In the US, the Department of Homeland Security’s Cybersecurity and Infrastructure Agency (CISA), has listed GE anesthesia machines vulnerable to hacking. The alert came after healthcare cybersecurity company CyberMDX flagged the vulnerabilities in the device.
GE has acknowledged the vulnerability, saying it allows "a malicious party" to potentially modify gas composition parameters, modify device time and silence alarms after the initial audible alarm.
In October 2018, CyberMDX’s research team discovered a vulnerability in GE’s Aestiva and Aespire devices (models 7100 and 7900), said the company. When deployed using terminal servers, these manipulations can also be performed without any prior knowledge of IP addresses or location of the anesthesia machine, according to their researchers.
"If an attacker gains access to a hospital’s network and if the GE Aestiva or GE Aespire devices are connected via terminal servers, the attacker can force the device(s) to revert to an earlier, less secure version of the communication protocol and remotely modify parameters without authorisation," said the company’s announcement.
The Industrial Control Systems Certification department, USA, issued an alert about the vulnerability 9 July.
"Successful exploitation of this vulnerability could allow an attacker the ability to remotely modify GE Healthcare anesthesia device parameters. This results from the configuration exposure of certain terminal server implementations that extend GE Healthcare anesthesia device serial ports to TCP/IP networks," said the CISA alert.
The announcement came as GE is spinning off its healthcare business. The company said its internal risk investigation has spotted these vulnerabilities, but itt does not provide access to data and does not introduce clinical hazard or patient risk.
"GE Healthcare recommends organisations use secure terminal servers when choosing to connect GE Healthcare anesthesia device serial ports to TCP/IP networks. Secure terminal servers when correctly configured provide robust security features including strong encryption, VPN, authentication of users, network controls, logging, audit capability, and secure device configuration and management options," it said.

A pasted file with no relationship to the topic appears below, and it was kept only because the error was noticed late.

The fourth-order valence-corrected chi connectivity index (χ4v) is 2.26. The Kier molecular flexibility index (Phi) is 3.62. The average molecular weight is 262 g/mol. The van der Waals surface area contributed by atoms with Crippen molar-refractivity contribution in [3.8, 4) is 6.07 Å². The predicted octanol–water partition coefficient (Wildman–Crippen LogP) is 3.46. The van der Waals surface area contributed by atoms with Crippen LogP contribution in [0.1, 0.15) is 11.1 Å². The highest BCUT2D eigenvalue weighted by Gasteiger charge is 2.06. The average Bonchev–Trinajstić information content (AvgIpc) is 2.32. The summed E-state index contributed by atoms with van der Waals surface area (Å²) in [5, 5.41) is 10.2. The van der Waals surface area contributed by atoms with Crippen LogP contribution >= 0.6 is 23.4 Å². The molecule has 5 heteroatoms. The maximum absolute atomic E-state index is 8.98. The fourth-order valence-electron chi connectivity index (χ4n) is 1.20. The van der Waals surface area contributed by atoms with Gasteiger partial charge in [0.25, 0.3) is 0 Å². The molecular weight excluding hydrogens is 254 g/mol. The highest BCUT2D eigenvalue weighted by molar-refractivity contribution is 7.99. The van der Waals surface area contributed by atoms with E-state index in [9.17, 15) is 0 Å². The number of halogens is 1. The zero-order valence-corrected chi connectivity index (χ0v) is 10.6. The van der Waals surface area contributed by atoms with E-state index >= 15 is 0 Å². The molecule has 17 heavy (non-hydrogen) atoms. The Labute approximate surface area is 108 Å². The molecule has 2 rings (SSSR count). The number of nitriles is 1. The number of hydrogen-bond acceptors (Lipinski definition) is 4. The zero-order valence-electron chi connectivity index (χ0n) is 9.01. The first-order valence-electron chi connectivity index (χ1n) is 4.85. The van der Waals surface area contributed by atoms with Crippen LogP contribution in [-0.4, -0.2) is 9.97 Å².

Using IoT devices to capture networks is an established route for malicious actors. Hacking medical devices opens the chance of hurting or even killing a patient.
"Every patient responds differently to anesthetics and close, precise supervision is therefore required," wrote Jon Rabinowitz, marketing VP at CyberMDX. "I’ve been told by anesthesiologists that certain procedures and certain patients — particularly the elderly — can, for example, be extremely sensitivity to oxygen and nitrous oxide levels."
This is the first such vulnerability to be disclosed, but it is really just the tip of the iceberg, he added. SC Media UK this month reported how deficient security monitoring and legacy systems has made the UK’s National Health Service (NHS) a sitting duck for cyber-criminals.
IoT devices running on outdated software provide a porous network for hackers to access. Recent research by Check Point highlighted ultrasound machines as a particularly vulnerable loophole.
The Victorian Auditor General's Office in Australia conducted an audit in May and found out that patient data in Victoria’s public health system resides on a weak, easily-hackable system.
"As more and more services go online, with the widespread use of electronic health records and IoT medical devices, managing digital risks in healthcare is becoming increasingly complex," Chris Miller, UK & Ireland regional director of RSA Security, told SC Media UK, elaborating about the risk.
"But complexity is not an excuse for burying your head in the sand. Some of the errors that the auditors have picked up on here are pretty basic, which suggests that security hasn’t become embedded into these organisations – instead of being treated as a bolt on, or worse, a hurdle," he added.
In separate news, it was reported by NHS Digital that cyber- criminals have launched more than 11 million attacks on NHS email systems over the last three years.
The NHSmail infrastructure system is used by more than half a million staff in England and Scotland, and to help is available for use by all organisations commissioned to deliver publicly funded health and social care.
NHS Digital says the mail system has blocked a total of 11,352,000 email attacks over the three-year period.
The highest-ranked attacks were those categorised as IP or domain reputation attacks, of which 6,120,000 were recorded. Next comes anti-spam, with 3,624,000 attacks, and 852,000 anti-virus incidents.
"It’s clear that hackers view the NHS as a top target with growing volumes of email attacks deliberately designed to fool doctors, nurses and other health service workers into handing over confidential data," said Centrify VP Andy Heather in an email to SC Media UK.
"Increasingly we’re seeing cyber-criminals gaining access to private information such as patient records using legitimate log-in details which have been stolen or sold online. All too often this means that malicious activity remains undetected until it’s too late, so it’s vital that hospitals adopt a zero-trust approach to all user activity, ensuring every employee is verified and they are who they say they are."